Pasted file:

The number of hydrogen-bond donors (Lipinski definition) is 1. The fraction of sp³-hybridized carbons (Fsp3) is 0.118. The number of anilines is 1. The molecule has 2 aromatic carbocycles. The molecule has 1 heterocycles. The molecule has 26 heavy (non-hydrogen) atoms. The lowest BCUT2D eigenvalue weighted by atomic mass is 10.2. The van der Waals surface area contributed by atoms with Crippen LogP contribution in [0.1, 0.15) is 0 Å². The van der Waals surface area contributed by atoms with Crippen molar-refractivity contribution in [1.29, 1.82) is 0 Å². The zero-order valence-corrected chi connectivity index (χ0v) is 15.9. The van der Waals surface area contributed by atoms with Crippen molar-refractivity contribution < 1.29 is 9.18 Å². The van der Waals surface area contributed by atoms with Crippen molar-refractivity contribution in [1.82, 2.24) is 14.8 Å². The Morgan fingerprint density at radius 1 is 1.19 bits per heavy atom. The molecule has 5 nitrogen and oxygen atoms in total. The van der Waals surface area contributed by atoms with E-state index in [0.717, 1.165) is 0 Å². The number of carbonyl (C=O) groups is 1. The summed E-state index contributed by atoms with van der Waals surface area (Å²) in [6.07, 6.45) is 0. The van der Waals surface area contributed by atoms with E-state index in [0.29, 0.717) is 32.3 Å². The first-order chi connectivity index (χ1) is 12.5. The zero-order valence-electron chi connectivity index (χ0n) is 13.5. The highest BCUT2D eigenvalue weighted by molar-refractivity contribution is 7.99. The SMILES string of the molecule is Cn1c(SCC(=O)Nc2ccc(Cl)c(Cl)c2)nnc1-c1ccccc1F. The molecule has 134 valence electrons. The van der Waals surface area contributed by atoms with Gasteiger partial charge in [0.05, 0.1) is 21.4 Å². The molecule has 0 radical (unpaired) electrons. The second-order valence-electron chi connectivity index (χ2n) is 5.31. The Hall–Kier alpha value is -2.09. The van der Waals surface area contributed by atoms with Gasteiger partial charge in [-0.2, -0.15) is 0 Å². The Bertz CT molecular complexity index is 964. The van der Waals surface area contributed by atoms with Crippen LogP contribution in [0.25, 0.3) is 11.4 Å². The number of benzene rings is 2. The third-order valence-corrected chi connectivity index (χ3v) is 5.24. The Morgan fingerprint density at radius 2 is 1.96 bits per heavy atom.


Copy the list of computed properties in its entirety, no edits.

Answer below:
The number of hydrogen-bond donors (Lipinski definition) is 1. The fraction of sp³-hybridized carbons (Fsp3) is 0.118. The number of anilines is 1. The molecule has 2 aromatic carbocycles. The molecule has 1 heterocycles. The molecule has 26 heavy (non-hydrogen) atoms. The lowest BCUT2D eigenvalue weighted by atomic mass is 10.2. The van der Waals surface area contributed by atoms with Crippen LogP contribution in [0.1, 0.15) is 0 Å². The van der Waals surface area contributed by atoms with Crippen molar-refractivity contribution in [1.29, 1.82) is 0 Å². The zero-order valence-corrected chi connectivity index (χ0v) is 15.9. The van der Waals surface area contributed by atoms with Crippen molar-refractivity contribution < 1.29 is 9.18 Å². The van der Waals surface area contributed by atoms with Crippen molar-refractivity contribution in [1.82, 2.24) is 14.8 Å². The Morgan fingerprint density at radius 1 is 1.19 bits per heavy atom. The molecule has 5 nitrogen and oxygen atoms in total. The van der Waals surface area contributed by atoms with E-state index in [0.717, 1.165) is 0 Å². The number of carbonyl (C=O) groups is 1. The summed E-state index contributed by atoms with van der Waals surface area (Å²) in [6.07, 6.45) is 0. The van der Waals surface area contributed by atoms with E-state index in [0.29, 0.717) is 32.3 Å². The first-order chi connectivity index (χ1) is 12.5. The zero-order valence-electron chi connectivity index (χ0n) is 13.5. The highest BCUT2D eigenvalue weighted by molar-refractivity contribution is 7.99. The SMILES string of the molecule is Cn1c(SCC(=O)Nc2ccc(Cl)c(Cl)c2)nnc1-c1ccccc1F. The molecule has 134 valence electrons. The van der Waals surface area contributed by atoms with Gasteiger partial charge in [0.05, 0.1) is 21.4 Å². The molecule has 0 radical (unpaired) electrons. The second-order valence-electron chi connectivity index (χ2n) is 5.31. The Hall–Kier alpha value is -2.09. The van der Waals surface area contributed by atoms with Gasteiger partial charge in [-0.2, -0.15) is 0 Å². The Bertz CT molecular complexity index is 964. The van der Waals surface area contributed by atoms with Crippen LogP contribution in [0.25, 0.3) is 11.4 Å². The number of benzene rings is 2. The third-order valence-corrected chi connectivity index (χ3v) is 5.24. The Morgan fingerprint density at radius 2 is 1.96 bits per heavy atom.